In the spirit of T.E. Lawrence, Wilfred Thesiger spent five years wandering the deserts of Arabia, producing Arabian Sands, ‘a memorial to a. Arabian Sands is Wilfred Thesiger’s record of his extraordinary journey through the parched “Empty Quarter” of Arabia. Educated at Eton and. THESIGER, Sir Wilfred Patrick. Arabian Sands. London: Spottiswoode, Ballantyne and Co Ltd for Longmans, Green and Co Ltd,
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Arabian Sands by Wilfred Thesiger. Andrew Barnes Booksellers Published: But a great look at the quantumm leap the Arabs Lists with This Book.
The boards show moisture stain along the lover edges primarily along the rear. Theisger by no mark believed that the money would benefit the Bedouin who had always considered themselves superior to the town folk. This is travel for travel’s sake and very much thesiter to a purist view which almost overshadows the sheer achievement and incredible adversity, the latter Thesiger takes in his stride. He also makes overarching points about the Arabs as a people. Not all of the the pages in the book deal with the Empty Quarter.
His respect for the people who guided him around the Sands at the height of colonialism, his acceptance of cultural differences, and his ability in adapting comfortably, all endeared him to me, despite his crotchety attitude at times.
Octavo, original cloth, illustrated. The PDF file has little value.
Arabian Sands – Wilfred Thesiger – Google Books
I thought how terribly boring it would arrabian to rush about this country in a car. I had found, too, a comradeship inherent in the circumstances, and the belief that tranquility was to be found there. During this expedition, he became the first European to enter the Aussa Sultanate and visit Lake Abbe.
But this region that is mostly Oman today has only existed as it is now for so short a period of time that the reality portrayed by Wilfred Thesiger, a British civil servant who used his day job to allow him to explore areas of the world mostly unknown to It is easy to dismiss a book that presents a world no longer in existence, the Middle East of the late s.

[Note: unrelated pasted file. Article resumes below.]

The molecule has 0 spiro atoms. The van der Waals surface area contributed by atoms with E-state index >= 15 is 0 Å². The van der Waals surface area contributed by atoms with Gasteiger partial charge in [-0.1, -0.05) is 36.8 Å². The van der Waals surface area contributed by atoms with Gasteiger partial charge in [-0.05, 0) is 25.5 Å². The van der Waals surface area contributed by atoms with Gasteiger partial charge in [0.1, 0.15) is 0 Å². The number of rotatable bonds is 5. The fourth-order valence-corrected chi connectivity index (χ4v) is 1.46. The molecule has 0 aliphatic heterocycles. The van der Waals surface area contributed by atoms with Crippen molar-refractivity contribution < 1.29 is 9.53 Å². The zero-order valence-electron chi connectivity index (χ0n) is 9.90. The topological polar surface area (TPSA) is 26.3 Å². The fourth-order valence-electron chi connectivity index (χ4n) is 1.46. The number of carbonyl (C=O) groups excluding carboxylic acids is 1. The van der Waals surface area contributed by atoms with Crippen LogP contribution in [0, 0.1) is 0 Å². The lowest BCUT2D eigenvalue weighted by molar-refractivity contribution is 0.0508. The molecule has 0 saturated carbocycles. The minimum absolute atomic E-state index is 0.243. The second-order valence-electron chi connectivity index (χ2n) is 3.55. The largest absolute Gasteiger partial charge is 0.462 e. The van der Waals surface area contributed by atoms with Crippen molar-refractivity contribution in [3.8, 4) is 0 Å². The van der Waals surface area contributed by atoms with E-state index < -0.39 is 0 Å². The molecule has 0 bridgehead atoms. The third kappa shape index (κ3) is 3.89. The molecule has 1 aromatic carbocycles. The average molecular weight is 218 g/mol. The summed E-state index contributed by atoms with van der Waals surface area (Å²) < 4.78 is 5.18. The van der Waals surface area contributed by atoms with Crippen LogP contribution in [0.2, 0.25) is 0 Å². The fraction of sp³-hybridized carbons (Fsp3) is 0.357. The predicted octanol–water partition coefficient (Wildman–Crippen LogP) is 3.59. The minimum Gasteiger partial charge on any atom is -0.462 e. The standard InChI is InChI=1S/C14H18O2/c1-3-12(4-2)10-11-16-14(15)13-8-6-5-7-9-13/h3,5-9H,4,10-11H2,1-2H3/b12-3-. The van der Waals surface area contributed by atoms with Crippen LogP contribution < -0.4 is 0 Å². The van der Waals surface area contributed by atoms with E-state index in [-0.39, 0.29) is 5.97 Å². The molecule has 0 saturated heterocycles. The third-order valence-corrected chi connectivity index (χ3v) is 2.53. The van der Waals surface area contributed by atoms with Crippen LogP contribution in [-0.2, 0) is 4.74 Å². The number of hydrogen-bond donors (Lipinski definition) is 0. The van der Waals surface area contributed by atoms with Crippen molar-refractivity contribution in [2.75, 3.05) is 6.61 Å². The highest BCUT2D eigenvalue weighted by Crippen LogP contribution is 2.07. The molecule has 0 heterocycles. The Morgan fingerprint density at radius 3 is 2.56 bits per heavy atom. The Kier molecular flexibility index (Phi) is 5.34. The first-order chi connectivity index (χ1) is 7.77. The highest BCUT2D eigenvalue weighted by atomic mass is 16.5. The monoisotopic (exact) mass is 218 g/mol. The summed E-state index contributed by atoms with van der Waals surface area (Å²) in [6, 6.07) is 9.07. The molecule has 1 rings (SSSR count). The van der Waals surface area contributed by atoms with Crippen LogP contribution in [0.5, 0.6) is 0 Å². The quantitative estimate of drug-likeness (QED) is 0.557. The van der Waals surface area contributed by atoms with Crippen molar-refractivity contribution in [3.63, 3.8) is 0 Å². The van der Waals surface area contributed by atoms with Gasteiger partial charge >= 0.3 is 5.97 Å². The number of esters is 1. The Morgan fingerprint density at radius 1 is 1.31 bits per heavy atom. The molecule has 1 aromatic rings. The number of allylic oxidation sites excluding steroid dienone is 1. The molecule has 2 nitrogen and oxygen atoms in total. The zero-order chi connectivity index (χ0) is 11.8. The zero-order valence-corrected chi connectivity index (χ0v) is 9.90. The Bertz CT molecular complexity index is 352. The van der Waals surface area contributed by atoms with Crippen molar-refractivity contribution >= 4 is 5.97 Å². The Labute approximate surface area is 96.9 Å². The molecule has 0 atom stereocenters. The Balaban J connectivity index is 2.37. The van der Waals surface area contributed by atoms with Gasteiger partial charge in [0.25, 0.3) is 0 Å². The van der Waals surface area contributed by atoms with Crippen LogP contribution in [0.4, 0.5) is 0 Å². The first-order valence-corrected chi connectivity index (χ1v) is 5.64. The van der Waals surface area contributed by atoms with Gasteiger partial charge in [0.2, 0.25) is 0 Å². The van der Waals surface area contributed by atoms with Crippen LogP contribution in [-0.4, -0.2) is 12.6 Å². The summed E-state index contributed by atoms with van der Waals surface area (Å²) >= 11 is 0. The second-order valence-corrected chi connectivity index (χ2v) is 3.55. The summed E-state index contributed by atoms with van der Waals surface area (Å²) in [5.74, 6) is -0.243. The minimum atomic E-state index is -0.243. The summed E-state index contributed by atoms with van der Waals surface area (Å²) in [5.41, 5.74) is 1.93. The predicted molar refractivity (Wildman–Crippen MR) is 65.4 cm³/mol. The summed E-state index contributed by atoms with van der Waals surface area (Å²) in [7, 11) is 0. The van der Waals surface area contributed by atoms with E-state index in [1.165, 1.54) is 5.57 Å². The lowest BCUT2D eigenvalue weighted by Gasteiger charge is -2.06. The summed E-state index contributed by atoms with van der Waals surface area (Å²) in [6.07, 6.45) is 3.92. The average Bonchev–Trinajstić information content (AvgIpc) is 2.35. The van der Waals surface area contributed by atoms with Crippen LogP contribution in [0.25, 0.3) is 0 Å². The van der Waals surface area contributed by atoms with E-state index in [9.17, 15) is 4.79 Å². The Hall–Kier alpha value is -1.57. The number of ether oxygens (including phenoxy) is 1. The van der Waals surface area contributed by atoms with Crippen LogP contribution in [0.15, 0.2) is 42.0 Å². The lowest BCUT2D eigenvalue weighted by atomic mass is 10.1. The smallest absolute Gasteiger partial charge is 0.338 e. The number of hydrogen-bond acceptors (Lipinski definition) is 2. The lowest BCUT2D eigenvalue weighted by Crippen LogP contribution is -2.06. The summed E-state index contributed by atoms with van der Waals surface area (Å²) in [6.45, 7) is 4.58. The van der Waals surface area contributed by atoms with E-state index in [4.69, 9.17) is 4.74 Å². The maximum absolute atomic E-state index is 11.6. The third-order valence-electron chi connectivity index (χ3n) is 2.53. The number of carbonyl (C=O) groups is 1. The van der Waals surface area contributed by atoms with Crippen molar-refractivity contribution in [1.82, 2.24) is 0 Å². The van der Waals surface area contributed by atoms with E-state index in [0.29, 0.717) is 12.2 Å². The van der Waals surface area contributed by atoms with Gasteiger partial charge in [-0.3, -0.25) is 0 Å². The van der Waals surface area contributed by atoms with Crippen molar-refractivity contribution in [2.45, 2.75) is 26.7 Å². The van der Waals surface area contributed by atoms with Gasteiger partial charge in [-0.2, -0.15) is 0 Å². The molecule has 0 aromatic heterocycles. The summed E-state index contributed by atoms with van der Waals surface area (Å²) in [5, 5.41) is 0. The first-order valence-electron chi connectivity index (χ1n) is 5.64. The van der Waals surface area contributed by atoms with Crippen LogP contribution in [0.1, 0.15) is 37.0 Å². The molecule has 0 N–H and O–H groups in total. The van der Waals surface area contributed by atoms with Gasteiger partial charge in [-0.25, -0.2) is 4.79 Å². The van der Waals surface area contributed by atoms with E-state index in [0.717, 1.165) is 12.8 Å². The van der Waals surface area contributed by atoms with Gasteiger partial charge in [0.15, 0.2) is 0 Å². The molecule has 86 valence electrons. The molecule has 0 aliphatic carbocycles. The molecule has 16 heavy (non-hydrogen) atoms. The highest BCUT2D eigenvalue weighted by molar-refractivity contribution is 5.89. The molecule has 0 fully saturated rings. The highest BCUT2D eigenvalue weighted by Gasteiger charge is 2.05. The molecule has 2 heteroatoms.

But no disappointment in this for me – a love of travel amongst bedu nomads makes perfect sense. Paperbackpages.
Thesiger, who had a revulsion to modern life, immersed himself in the country, made friends with the Arabs and travelled on foot and by camel. There are also gems in the book that are as relevant today as they were so many years ago. Otherwise clean, tight and unmarked. Arabian Sands is the account of his five years, between andspent crossing the Empty Quarter in the traditional way, guided by local Bedu tribesmen, without mechanized transport or modern communication devices, carrying all the water and the food on the back of camels.
Only a hint of edgewear on the dustjacket, which is NOT price clipped. Mild toning to the spine.
Arabian Sands by Wilfred Thesiger – Desert Travel Book Review
A must re Wilfred Thesiger is one of thesier really great travellers ever. Through his eyes, we glimpse a world of almost unimaginable hardship and startling beauty.
They are preparing their tiny meal with great excitement when suddenly three guests turn out of the desert. While Thesiger’s occasionally describes the deserts physical details, the book is really a study of its the psychological landscape it creates.
It is also true that one of the less endearing characteristic of these British explorers is their ability to ignore the local populations that lived in those same places for millenia. I learnt to recognise a contented female camel: I was somewhat uncomfortable with a couple of aspects of Thesiger’s views, one being his Eurocentric bias. The author traveled there at a time when he knew it would all change.
My library Help Advanced Book Search. Doughty ‘s Travels in Arabia Deserta and T. The Arabian portion of the book can be divided into 3 parts – the initial trip across the sands, which is one of the most exciting things I’ve ever read, the second trip across the sands, only slightly less so, and then last part, which is not as richly or patiently written, about his travels in the mountains of Oman.
Jan 01, Trish rated it it was amazing Shelves: It is distressing to know that Thesiger’s own ambitions put other lives at risk.
Worth contrasting with his book The Marsh Arabs.
Arabian Sands by Wilfred Thesiger
But my bigger complaint is with Thesiger’s thorough, oft-stated dismissal of everything and everyone not Bedu. When I first came across this book in the library I was unsuspecting of the journey it would take me on, but I find, now that I have been on that journey, I am all the richer for it. Thesiger isn’t a wordsmith, but he sure can wax lyrical about sand and camels.
Thesiger writes of Richard Bird on pages and